Tuesday, August 25, 2009

Laid to Rest at Sea

I don't have many memories of my Grandma Dugger. When I was a baby, she was diagnosed with dementia. Soon after, she was placed in a state-run nursing facility.

I know that my dad went to visit her a lot, but I didn't go too often. I think it was just too painful for him to watch her not remember me, since only years before she was bragging about how I was her first granddaughter.

The visits that I do remember are not exactly pleasant memories. I remember visiting her when her illness had progressed very far. Since my cousin Jen and I were still very young, he would take my grandma out of the nursing home to go to the park. We would grab lunch at McDonalds and head out to the park that my grandma used to take me to.

My dad used to have to lift my grandma out of her wheelchair to put her in the car. As we would drive, she would begin to repeat certain words. She loved to stare at the sky and I remember her often repeating the word "bird" when she saw a seagull or pigeon fly by. I also remember wishing that I had a "normal" grandma who would make me cookies and take my shopping like other kids had. Now that I am older, I feel bad for feeling that way, but I remind myself that I was only a kid.

The sicker my grandmother got, the less often I went with my dad to visit her. While my dad and I have never had an in-depth discussion on the reasons for this, I think it is because it was just too painful for him. My dad's family is not much of an emotional bunch and I know it was difficult for him watching her mind and health deteriorate. My dad had such a close relationship with his mom - so watching her health slowly deteriorate must have been difficult.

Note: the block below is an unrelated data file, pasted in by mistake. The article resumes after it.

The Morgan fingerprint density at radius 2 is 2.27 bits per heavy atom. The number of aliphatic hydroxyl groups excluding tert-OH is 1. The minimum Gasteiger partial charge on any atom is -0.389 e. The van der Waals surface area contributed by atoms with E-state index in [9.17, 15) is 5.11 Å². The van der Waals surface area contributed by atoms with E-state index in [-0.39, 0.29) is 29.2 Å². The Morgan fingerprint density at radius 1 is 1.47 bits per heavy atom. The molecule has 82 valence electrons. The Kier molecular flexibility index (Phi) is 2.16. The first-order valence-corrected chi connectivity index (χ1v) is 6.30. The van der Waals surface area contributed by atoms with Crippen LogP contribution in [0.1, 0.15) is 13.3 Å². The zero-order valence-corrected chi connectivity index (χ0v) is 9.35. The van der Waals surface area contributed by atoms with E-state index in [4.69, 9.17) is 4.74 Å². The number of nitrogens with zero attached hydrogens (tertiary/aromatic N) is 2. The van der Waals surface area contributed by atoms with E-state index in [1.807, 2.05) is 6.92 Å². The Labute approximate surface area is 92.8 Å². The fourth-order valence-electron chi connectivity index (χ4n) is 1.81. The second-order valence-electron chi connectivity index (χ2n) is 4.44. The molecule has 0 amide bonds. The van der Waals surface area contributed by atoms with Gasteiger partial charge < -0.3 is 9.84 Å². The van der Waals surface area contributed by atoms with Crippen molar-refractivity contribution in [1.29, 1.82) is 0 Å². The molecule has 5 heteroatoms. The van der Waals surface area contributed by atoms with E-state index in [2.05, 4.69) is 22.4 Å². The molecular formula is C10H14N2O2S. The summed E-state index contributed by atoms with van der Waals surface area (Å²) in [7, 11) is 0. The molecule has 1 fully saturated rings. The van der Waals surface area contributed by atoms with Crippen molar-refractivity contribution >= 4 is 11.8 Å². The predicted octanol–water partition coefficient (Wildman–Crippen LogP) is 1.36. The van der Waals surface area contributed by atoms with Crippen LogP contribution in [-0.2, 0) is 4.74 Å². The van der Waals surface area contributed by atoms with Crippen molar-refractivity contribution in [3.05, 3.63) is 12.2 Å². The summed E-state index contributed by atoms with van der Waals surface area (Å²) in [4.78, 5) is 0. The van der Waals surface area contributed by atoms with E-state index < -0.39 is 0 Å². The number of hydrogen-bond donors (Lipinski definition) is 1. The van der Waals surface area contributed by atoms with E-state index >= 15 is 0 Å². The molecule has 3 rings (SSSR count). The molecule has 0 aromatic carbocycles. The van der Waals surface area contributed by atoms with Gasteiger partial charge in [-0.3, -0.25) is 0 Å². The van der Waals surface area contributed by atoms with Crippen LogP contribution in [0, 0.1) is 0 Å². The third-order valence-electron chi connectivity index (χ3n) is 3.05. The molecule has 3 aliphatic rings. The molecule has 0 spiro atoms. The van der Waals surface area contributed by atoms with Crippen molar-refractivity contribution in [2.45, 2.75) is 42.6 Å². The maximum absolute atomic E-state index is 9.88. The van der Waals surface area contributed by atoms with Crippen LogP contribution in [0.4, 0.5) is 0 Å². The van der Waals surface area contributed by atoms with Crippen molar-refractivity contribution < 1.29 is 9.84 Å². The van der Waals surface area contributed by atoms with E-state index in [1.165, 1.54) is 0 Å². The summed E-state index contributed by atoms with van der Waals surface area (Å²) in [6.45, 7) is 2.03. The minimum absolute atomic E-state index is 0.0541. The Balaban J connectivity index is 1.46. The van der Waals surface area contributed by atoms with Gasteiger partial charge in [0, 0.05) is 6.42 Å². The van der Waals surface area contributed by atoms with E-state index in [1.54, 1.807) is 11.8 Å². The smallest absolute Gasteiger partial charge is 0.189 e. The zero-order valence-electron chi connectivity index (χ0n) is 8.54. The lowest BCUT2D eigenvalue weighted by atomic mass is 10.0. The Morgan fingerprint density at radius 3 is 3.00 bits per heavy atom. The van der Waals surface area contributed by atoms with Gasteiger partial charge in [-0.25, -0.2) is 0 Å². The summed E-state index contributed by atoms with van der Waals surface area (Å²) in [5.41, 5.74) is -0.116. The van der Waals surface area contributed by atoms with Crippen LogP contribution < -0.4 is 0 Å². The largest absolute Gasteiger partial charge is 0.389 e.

She died when I was 12, just before I got interested in genealogy. I remember hearing the news that she had passed away. My dad went to go stay at a motel for a few days because he wanted to be alone. I always figured that a funeral would happen eventually, but it never did. We didn't mention my grandma in our house for months after she died because we all knew it was too painful for my dad to discuss.

Many years later I asked my dad where grandma was buried or where her ashes had been scattered. To my shock, he told me that a nonprofit organization had taken her ashes out to sea. I asked if anyone in the family had been on the boat as her ashes were spread out - he said no.

Perhaps if I was part of another family, I would feel that my Grandma Dugger's children had abandoned her. I know that they did not abandon her but that they loved her very much. The only people that were left in the family were her three surviving children and her three grandchildren. No one had the money for a formal funeral - the family had already spent the little money that we had on her hospital care.

I am very grateful for this organization - because they spread my Grandma's ashes in the ocean. They said a few prayers and then came back to shore.

I have very few pictures of Grandma Dugger and I. The ones that I do have include ones of her showing me how to make a sand castle and holding a sand crab. I know that the ocean was a very peaceful place for her, so I am happy that she was laid to rest at the place that brought her so much happiness.

Nancy Jean (Rogers) Dugger
1924 - 2002
Loving Mother
Greatly Missed